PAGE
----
Editor's Note: Last year for our Valentine's issue, journalist Corito Fiel wrote about her one great love in "True Love Matters". This is the final chapter to her story.
For you loved me and I loved you. So very, very much. But you went. You died. And it isn’t easy to live without you. Because all I have are just the memories. They will never go away. The pain of losing you will never go away.
Last year, for this magazine’s Valentine issue, I wrote about N. How we met and fell in love and the magic that bound us together for close to 35 years. How we were sometimes more than friends but, for the most part, it was an enduring friendship so “light and easy”. Despite his complicated relationships, for he was a complicated man, engaging with him was like being in a long Nora Ephron movie, with crisp, smart, witty dialogue. We were always picking up where we left off and there were the undetermined years between the last and the next encounter. We were like Billy Crystal and Meg Ryan in “When Harry Met Sally”.
I finally came home to join him, to live with him. It was more than playing house. This was the real thing. More than a marriage, we just felt this was it. We just had to be together. And when my mother sometimes raised her Catholic objections—she could not countenance our “living in sin”—I would tell her, “Mom, I’m pushing 60. We’ll get there. In time.”
Oh, how we thought we had time on our side!
At this point, I feel I must divulge who he was and stop keeping him like some delicious secret I alone must carry in my heart. For he had a name—Naldi Castro. And I was—am—so very proud of him. I must share him with the world.
For early baby boomers and colegialas who grew up listening to pop radio, before the advent of MTV or the rise of VJs, Naldi was a radio legend in his own right, his handle cut from Muhammad Ali’s “I am the greatest!” His father was the late Angelo Castro, Sr., Press Deputy Minister during the Marcos era, and Angelo Jr. of “The World Tonight”, also deceased, was his eldest brother. Naldi himself went on to manage several radio stations and the last job he had before he fell ill and died was with IBC-13 as a member of its Board of Directors.
Illness stalked Naldi in the long years I did not see nor hear from him. But he miraculously survived, regained his memory, and learned to walk all by himself. He used to joke, “I have four miracles. I survived two brain strokes and an aneurism attack. That’s three. And the fourth, my wife left me!”
That sharp, sometimes morbid sense of humor, the ability to laugh at himself, despite great odds, never left him. And we had very little when we started out together. Very little money, for he lost everything he had when he was sick and bedridden. But we had laughter. He was always making me laugh—and the rest, we would leave to God.
We looked forward to growing old together. “Still holding hands,” he would say. One time, up in Baguio for a quick visit, we were sitting by the stairs of the old PX Commissary in Camp John Hay, watching lowlanders snapping up goods. The night was full of stars. I held his hand, squeezed it, and said, “Nalds, look at us.” He laughed. We had no money for shopping. We just had us. “We have so many dreams,” I told him. “We can’t even get started off the gate.” Well, he just had enough money to buy each of us a caffe latte.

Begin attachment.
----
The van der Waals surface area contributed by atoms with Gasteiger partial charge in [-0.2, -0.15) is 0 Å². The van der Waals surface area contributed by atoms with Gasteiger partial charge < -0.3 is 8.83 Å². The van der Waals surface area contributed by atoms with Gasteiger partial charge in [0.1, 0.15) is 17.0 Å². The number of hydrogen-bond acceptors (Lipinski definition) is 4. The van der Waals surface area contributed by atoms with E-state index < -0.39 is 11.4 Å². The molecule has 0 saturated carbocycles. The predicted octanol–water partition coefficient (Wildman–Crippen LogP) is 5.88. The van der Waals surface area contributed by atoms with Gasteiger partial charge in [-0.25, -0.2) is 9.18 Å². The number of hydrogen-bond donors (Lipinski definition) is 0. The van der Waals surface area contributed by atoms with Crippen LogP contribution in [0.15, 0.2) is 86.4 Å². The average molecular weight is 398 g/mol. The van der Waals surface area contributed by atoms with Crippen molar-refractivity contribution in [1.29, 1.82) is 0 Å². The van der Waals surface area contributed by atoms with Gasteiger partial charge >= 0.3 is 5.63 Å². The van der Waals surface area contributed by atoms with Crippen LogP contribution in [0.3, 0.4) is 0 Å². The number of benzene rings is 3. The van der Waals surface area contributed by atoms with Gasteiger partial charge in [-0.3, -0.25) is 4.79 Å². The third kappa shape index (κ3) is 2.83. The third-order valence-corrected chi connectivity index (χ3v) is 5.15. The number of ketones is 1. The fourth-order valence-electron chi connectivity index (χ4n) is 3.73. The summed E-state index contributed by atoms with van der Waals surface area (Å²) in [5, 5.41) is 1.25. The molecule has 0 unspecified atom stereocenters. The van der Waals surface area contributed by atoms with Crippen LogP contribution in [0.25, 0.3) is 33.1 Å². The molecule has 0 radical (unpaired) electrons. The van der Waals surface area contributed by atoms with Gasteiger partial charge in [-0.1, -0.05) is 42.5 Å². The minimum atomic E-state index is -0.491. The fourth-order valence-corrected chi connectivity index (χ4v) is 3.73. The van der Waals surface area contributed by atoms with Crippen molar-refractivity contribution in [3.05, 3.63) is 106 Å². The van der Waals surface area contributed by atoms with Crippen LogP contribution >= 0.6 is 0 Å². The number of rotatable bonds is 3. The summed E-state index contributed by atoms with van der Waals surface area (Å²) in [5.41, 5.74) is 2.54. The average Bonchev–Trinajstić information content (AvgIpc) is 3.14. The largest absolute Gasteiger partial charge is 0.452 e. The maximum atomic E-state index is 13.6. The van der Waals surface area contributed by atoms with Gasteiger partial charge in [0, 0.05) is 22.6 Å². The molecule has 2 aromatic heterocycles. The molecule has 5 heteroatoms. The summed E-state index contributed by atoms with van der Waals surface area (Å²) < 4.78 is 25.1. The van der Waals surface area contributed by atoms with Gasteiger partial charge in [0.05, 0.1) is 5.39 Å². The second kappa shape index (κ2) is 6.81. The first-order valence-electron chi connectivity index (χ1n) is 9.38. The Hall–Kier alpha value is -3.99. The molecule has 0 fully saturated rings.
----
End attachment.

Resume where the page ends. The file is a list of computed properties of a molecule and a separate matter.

But God is good. Naldi became busier with projects and so was I, doing some writing. We just had enough to live on and then some, to pay the rent, the power bills, cable TV, WiFi—and a good slab of prime rib steak now and then. We were talking of taking trips, definitely Batanes was in the cards, and maybe Indochina (Vietnam, Laos, Cambodia) or perhaps Hong Kong, which he knew like the palm of his hand (where to shop, where to eat—eeow!—live monkey’s brains, for one).
But he was not the old Naldi. The strong, athletic Naldi who played a mean round of golf with a handicap of 2, who took up skydiving till his mother made him stop. He was growing weaker, panting for breath after a short walk, holding onto my arm to steady himself. Still, he could drive like the devil, with badass steering skills up Kennon Road. But in time, he could not drive at all.
Once again, he was bedridden. He could not breathe without an oxygen tank. He had a debilitating kidney disease that sapped him physically. He had to go for dialysis treatments twice a week.
To watch him deteriorate before my eyes was emotionally wrenching. I was devastated but I had to plod on, doing things for him that had to be done. There were times when I just wanted to be far, far away because I could not bear to see this man I love die. These were the nights of tears, of shattered dreams. I dreaded his going and I was angry because I desperately wanted him to live, to be with me till we are bent and wrinkled and walking on canes—and still holding hands.
There was a night I clearly remember. I was sleeping by his side. He woke me up and said, in a loud, clear voice, “I want to lie down and sleep with you.” Then he lay his head on my shoulder.
Those were the most romantic words he ever told me.
Naldi finally went in the afternoon of January 28. We had one beautiful year together. Friends who are privy to our story say, “If only you could turn back the clock …” I say, my eyes brimming with unshed tears, “One year. It was God’s sweet time.” One year of just this—pure love.
Corito Fiel started her journalism career when she wrote a "Letter to the ConCon Delegates" in 1971, which was published in the front page of The Manila Times. Through the years, she has worked as feature writer and columnist for various Manila newspapers and magazines. She was a Philippine Daily Inquirer columnist and, during long home visits, worked as copy editor for BusinessWorld Magazine (now defunct) and for ABS-CBN Publishing. Corito is now back in Manila to, as she puts it, "test the waters".